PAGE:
The Financial Times is adopting a digital first approach, as detailed yesterday in a memo from editor-in-chief Lionel Barber to staff, published in the Guardian. “We need to ensure that we are serving a digital platform first, and a newspaper second,” Barber wrote, inspired by a visit to Silicon Valley last year which, for him, “confirmed the speed of change.”
The memo focused on the importance of proactively adapting to the new digital age, at a time when 25% of the FT’s online traffic now comes from mobile. The FT will be launching new digital products and services, Barber said, such as a new Weekend FT app and “Fast FT” for markets.
A key aspect of the changes is reducing the cost of producing a newspaper and subsequently increasing investments online. Some resources will be shifted from print to digital, and journalists will be trained “to operate to the best of their abilities,” Barber wrote. The paper is about to launch a voluntary redundancy scheme in an attempt to reduce costs by £1.6m this year. It plans to lose 35 of its current staff, while introducing 10 more digital jobs.
“We need to become content editors rather than page editors,” he said, emphasizing this essential change in mindset, while calling for all to “think harder about a more dynamic and inter-active form of FT journalism beyond the printed word.” It will be a “big cultural shift,” he believes.
Changes aren’t just about platform, but also about content: “I want to sharpen our commissioning to produce more selective, relevant, high quality content.” Barber called for fewer commissioning channels and on news editors to identify priority stories.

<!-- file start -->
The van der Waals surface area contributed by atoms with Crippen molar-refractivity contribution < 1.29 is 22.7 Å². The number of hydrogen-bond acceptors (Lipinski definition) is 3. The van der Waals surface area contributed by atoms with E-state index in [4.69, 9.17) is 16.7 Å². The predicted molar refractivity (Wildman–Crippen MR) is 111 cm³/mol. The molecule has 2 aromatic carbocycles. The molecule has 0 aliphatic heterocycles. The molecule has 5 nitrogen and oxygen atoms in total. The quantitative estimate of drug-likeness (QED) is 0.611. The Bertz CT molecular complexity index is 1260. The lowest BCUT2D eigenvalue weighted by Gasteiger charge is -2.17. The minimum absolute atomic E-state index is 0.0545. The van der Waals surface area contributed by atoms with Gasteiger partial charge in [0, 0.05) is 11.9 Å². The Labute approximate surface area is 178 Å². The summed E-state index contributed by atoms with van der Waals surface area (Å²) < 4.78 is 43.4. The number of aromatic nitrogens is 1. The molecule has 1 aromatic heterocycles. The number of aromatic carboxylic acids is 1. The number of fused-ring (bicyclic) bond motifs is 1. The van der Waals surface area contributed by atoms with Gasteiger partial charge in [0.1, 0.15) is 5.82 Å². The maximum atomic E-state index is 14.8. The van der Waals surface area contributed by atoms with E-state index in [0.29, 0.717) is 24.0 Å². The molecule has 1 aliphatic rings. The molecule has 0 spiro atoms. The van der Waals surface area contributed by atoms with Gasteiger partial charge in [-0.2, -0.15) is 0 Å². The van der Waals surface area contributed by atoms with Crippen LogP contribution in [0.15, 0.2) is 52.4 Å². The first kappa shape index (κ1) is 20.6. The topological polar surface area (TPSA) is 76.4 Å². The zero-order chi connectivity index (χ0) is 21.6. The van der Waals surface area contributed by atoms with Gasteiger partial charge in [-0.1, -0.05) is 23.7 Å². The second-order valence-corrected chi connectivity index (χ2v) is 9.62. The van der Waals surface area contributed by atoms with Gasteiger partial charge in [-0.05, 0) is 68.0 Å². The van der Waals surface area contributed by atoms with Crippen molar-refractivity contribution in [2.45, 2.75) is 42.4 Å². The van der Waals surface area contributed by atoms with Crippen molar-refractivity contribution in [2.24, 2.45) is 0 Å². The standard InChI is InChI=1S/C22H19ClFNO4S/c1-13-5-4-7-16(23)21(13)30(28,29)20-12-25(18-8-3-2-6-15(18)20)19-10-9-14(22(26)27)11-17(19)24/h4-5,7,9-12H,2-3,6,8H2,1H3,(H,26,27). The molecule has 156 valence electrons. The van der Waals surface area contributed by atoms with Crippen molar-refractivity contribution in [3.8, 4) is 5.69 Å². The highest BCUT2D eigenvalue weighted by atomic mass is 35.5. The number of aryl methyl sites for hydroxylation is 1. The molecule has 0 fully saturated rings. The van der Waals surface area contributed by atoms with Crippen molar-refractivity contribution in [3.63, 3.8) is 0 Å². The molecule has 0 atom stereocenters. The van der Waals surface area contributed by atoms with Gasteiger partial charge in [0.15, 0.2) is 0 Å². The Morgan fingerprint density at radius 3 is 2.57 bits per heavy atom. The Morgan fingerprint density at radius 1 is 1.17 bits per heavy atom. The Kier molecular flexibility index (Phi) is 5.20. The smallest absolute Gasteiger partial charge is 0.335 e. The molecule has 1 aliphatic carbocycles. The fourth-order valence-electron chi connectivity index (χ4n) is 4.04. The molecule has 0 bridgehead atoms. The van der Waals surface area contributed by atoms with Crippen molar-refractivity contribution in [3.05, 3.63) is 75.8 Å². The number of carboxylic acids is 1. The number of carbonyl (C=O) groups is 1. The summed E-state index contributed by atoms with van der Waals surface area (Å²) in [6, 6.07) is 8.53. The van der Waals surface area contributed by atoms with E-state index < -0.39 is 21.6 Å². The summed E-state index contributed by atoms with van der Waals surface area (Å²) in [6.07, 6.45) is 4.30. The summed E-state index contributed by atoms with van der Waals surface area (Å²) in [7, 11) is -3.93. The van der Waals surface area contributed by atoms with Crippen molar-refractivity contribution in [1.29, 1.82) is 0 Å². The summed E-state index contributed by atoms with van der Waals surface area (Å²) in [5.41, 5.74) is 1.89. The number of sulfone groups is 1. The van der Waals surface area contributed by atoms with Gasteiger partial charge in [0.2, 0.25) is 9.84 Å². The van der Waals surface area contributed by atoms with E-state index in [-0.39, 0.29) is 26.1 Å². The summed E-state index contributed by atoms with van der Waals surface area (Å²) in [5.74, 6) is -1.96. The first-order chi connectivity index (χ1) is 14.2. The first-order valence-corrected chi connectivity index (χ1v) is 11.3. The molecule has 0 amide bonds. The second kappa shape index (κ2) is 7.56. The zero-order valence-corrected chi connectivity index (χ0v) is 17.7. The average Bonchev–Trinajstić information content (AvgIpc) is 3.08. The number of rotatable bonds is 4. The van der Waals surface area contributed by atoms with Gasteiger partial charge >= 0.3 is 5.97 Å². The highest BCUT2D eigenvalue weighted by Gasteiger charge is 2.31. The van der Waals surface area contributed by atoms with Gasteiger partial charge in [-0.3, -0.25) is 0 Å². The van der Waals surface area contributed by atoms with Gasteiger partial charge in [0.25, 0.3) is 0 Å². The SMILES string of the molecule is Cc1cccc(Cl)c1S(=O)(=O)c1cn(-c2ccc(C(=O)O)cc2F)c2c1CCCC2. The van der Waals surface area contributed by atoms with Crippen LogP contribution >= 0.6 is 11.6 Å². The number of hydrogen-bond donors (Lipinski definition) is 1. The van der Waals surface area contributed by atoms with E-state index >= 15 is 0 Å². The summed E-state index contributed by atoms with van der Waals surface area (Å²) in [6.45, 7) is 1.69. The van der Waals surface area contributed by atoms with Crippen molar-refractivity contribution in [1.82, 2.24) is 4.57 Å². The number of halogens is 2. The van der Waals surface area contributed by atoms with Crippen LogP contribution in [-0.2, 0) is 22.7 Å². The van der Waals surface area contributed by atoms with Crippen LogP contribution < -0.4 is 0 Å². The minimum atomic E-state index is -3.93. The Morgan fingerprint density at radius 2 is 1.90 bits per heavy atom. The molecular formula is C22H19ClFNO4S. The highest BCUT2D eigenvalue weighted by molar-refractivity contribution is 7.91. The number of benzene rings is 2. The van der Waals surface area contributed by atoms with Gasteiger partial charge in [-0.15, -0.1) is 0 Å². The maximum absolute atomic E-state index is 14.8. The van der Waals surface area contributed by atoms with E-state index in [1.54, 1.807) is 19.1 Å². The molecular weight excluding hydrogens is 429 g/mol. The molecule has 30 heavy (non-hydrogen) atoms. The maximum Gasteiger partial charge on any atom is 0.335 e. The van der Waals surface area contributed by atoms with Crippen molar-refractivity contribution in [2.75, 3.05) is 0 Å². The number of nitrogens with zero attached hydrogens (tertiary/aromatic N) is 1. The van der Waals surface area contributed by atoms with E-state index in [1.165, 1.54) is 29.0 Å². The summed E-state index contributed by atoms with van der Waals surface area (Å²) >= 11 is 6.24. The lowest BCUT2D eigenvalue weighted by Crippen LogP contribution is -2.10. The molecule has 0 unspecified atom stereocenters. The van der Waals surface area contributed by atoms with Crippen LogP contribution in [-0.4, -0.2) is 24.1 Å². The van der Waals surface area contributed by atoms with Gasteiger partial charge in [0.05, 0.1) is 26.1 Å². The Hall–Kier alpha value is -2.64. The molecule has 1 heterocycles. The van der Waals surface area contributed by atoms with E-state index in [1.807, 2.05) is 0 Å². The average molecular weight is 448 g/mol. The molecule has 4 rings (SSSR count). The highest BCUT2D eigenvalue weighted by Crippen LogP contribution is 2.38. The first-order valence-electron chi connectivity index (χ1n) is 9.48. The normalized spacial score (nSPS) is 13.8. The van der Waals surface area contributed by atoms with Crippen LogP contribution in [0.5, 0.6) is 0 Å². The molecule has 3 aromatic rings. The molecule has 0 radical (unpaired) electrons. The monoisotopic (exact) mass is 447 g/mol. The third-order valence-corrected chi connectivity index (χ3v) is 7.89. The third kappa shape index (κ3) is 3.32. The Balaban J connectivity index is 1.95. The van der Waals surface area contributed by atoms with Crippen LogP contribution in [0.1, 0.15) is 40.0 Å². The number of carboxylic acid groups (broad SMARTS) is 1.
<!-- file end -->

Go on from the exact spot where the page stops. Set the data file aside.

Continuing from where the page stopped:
Throughout the memo Barber stresses the importance of producing top quality journalism and is clear that this is the number one priority. “Of course, we must stick to the tested practices of good journalism: deep and original reporting based on multiple sources and a sharp eye for the scoop,” he specifies.
“Our earlier decisions to raise prices, charge for content, and build a subscription business have proven to be bold and wise,” Barber wrote. The Financial Times is one of the few newspapers whose digital subscribers outnumber print. Its success in charging for digital content is unusual, often attributed to the fact that the financial news it offers is essential to many in the business world.
The paper became an HTML5 pioneer after it decided that 30% of revenue and all subscriber data was too big a sacrifice to make to remain in Apple’s Newsstand, and its web app has thrived. Others in the industry will no doubt be watching closely as the FT truly shifts its focus to digital.